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Old 01-12-2007, 01:18 AM   #1
kfgolfer
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My beer has been in the bottle now for 3 weeks with little carbonation.... Is it true that a lot can change between week 3 and 4??? Also, this is a honey beer, someone once said honey beers could take longer than average to bottle carbonate, is this true??

 
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Old 01-12-2007, 01:21 AM   #2
the_bird
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What temps are you carbing (or trying to carb) at?

I've heard the honey thing in relation to primary fermentation, but the honey should be all fermented by the time you bottle (or did you use honey to prime?)
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Old 01-12-2007, 01:34 AM   #3
kfgolfer
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beer is in my bedroom closet. (warmest part of the house).. temps should be around 70-72. (although I don't have a thermometer).

The primary ferm was pretty long. .took about 9 full days for the bubbling to stop..

I've been checking a bottle every few days. One is pretty carbed, the next is flat. drives me crazy..... that 's why I went to keg, but I still have this batch in bottle. thing is, when Iget one that's carbed.. MAN, does it taste FINE... hopefully another week will do the trick..

 
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Old 01-12-2007, 02:38 AM   #4
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hmmmmm, how did you mix the priming sugar in? if you have erratic carbonation, and the bottles are all located in the same location, i would be very careful of bottle bombs.

if you can, i would put trash bags on the ground and around the bottles just in case anything happens. it will be much easier to clean up.

 
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Old 01-12-2007, 03:08 AM   #5
kfgolfer
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why would you think I would have bottle bombs? the ones that I try that are carbed are not way over cabed..their perfect!! and the others are just flat.

 
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Old 01-12-2007, 03:20 AM   #6
gnef
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doesn't that seem odd to you?

this is a plausible scenario:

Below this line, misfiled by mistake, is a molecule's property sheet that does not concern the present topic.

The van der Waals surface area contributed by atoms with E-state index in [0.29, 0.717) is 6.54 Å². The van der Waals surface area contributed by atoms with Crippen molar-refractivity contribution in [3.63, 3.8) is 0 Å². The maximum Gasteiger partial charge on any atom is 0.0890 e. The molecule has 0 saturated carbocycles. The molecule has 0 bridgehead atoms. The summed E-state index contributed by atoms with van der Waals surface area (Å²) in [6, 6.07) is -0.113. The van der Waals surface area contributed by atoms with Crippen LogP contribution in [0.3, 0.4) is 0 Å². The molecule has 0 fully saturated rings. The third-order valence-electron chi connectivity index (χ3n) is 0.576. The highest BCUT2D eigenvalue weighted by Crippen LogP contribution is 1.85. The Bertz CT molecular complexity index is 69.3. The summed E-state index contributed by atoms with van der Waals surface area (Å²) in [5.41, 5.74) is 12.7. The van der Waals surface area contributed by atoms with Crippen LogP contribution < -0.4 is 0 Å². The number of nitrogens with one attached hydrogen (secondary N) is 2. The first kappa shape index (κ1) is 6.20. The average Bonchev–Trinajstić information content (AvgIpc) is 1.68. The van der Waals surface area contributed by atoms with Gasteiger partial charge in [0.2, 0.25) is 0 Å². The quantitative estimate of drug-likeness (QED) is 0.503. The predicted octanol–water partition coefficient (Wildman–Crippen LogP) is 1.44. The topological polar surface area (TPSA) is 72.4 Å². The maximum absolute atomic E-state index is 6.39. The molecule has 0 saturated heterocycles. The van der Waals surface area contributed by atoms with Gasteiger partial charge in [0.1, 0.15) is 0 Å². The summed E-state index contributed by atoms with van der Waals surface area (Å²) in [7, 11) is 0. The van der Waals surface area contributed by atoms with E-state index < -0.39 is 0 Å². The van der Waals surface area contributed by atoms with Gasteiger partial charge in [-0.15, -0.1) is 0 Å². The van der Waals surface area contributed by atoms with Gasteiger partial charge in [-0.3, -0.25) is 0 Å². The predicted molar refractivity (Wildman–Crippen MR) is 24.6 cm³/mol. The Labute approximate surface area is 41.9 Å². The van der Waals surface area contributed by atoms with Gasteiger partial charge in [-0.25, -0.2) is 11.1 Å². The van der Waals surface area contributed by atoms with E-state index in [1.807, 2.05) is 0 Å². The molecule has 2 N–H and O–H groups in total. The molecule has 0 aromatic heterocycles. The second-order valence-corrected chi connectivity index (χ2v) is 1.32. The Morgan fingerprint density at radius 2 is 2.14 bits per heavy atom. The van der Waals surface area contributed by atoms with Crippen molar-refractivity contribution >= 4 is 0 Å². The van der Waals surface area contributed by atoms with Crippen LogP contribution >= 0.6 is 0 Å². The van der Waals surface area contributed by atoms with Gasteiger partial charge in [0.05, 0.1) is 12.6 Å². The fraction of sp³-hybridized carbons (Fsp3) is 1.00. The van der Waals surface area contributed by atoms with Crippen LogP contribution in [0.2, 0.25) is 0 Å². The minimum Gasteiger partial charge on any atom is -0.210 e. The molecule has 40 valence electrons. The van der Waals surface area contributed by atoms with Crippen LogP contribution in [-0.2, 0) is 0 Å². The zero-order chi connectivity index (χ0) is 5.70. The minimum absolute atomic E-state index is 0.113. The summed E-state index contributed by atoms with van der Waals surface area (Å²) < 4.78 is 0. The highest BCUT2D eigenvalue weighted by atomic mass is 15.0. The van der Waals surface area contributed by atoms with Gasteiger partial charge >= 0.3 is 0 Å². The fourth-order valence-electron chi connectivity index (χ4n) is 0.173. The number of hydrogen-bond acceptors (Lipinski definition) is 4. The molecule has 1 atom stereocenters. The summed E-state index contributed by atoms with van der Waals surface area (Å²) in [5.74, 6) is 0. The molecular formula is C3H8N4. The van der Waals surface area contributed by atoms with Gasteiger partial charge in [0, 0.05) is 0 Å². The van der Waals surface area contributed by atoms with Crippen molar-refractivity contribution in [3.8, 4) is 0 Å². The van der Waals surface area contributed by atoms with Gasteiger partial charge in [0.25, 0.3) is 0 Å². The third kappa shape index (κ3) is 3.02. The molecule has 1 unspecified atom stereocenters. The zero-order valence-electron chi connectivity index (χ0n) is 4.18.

you boil your priming sugar, cool it, add it to the bucket, and rack the beer over into the bucket. you see it swirl, and think it is mixed up well enough. in the past it was good enough, so it should be good enough this time too. unfortunately, it is entirely possible that the priming sugar didn't mix well enough, and when this happens, some beers have the exact right carbonation, some are flat, some are overcarbonated (gushers), and others are bombs.

again, i would say to be careful, and use liquid proofing around the bottles just in case. this is one of those things that it is better to have it and not need it, rather than not have it and need it.

 
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Old 01-12-2007, 04:20 PM   #7
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Question on this subject. if gnef was correct in it not being mixed well, what is the proper procedure to make sure that it IS all mixed up prior to bottling? Is it OK to stir your beer before bottling? Use your racking cane and make sure its stirred up a little before siphoning to the bottles?
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Old 01-12-2007, 04:30 PM   #8
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I'd use the racking gane (very gently) to slowly swirl the beer up. It's doesn't take much to get proper dillution, and you really want to be careful to not "stir".

About the original issue, give the bottles more time. Try them in another 2 weeks, I bet they will be more alike each other.

 
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